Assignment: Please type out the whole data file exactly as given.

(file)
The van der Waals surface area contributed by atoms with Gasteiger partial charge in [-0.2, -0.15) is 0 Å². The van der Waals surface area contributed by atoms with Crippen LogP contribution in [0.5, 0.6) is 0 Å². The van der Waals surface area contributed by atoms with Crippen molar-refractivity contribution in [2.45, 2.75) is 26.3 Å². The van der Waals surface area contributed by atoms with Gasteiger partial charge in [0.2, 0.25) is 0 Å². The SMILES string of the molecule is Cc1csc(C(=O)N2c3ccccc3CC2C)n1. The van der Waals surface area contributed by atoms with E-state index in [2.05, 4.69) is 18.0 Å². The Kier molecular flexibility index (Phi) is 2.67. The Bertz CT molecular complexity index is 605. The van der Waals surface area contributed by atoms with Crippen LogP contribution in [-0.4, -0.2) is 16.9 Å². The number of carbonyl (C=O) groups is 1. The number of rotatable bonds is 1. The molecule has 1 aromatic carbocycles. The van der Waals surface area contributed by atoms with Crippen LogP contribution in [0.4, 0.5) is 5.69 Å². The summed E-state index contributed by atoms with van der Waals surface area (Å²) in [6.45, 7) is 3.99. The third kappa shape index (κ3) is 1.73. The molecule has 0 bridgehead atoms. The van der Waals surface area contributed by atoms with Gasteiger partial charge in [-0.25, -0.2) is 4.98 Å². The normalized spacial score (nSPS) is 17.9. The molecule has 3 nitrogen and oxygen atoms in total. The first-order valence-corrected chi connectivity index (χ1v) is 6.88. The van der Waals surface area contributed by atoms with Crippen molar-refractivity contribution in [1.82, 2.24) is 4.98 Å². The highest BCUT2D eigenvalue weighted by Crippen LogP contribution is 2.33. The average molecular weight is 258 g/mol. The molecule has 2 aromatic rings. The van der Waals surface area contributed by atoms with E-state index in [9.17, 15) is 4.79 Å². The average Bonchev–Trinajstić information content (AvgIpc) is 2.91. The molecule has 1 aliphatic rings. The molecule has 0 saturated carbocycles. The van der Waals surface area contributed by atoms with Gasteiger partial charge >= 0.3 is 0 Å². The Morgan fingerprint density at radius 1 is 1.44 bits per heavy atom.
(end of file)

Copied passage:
The van der Waals surface area contributed by atoms with Gasteiger partial charge in [-0.2, -0.15) is 0 Å². The van der Waals surface area contributed by atoms with Crippen LogP contribution in [0.5, 0.6) is 0 Å². The van der Waals surface area contributed by atoms with Crippen molar-refractivity contribution in [2.45, 2.75) is 26.3 Å². The van der Waals surface area contributed by atoms with Gasteiger partial charge in [0.2, 0.25) is 0 Å². The SMILES string of the molecule is Cc1csc(C(=O)N2c3ccccc3CC2C)n1. The van der Waals surface area contributed by atoms with E-state index in [2.05, 4.69) is 18.0 Å². The Kier molecular flexibility index (Phi) is 2.67. The Bertz CT molecular complexity index is 605. The van der Waals surface area contributed by atoms with Crippen LogP contribution in [-0.4, -0.2) is 16.9 Å². The number of carbonyl (C=O) groups is 1. The number of rotatable bonds is 1. The molecule has 1 aromatic carbocycles. The van der Waals surface area contributed by atoms with Crippen LogP contribution in [0.4, 0.5) is 5.69 Å². The summed E-state index contributed by atoms with van der Waals surface area (Å²) in [6.45, 7) is 3.99. The third kappa shape index (κ3) is 1.73. The molecule has 0 bridgehead atoms. The van der Waals surface area contributed by atoms with Gasteiger partial charge in [-0.25, -0.2) is 4.98 Å². The normalized spacial score (nSPS) is 17.9. The molecule has 3 nitrogen and oxygen atoms in total. The first-order valence-corrected chi connectivity index (χ1v) is 6.88. The van der Waals surface area contributed by atoms with Crippen molar-refractivity contribution in [1.82, 2.24) is 4.98 Å². The highest BCUT2D eigenvalue weighted by Crippen LogP contribution is 2.33. The average molecular weight is 258 g/mol. The molecule has 2 aromatic rings. The van der Waals surface area contributed by atoms with E-state index in [9.17, 15) is 4.79 Å². The average Bonchev–Trinajstić information content (AvgIpc) is 2.91. The molecule has 1 aliphatic rings. The molecule has 0 saturated carbocycles. The van der Waals surface area contributed by atoms with Gasteiger partial charge >= 0.3 is 0 Å². The Morgan fingerprint density at radius 1 is 1.44 bits per heavy atom.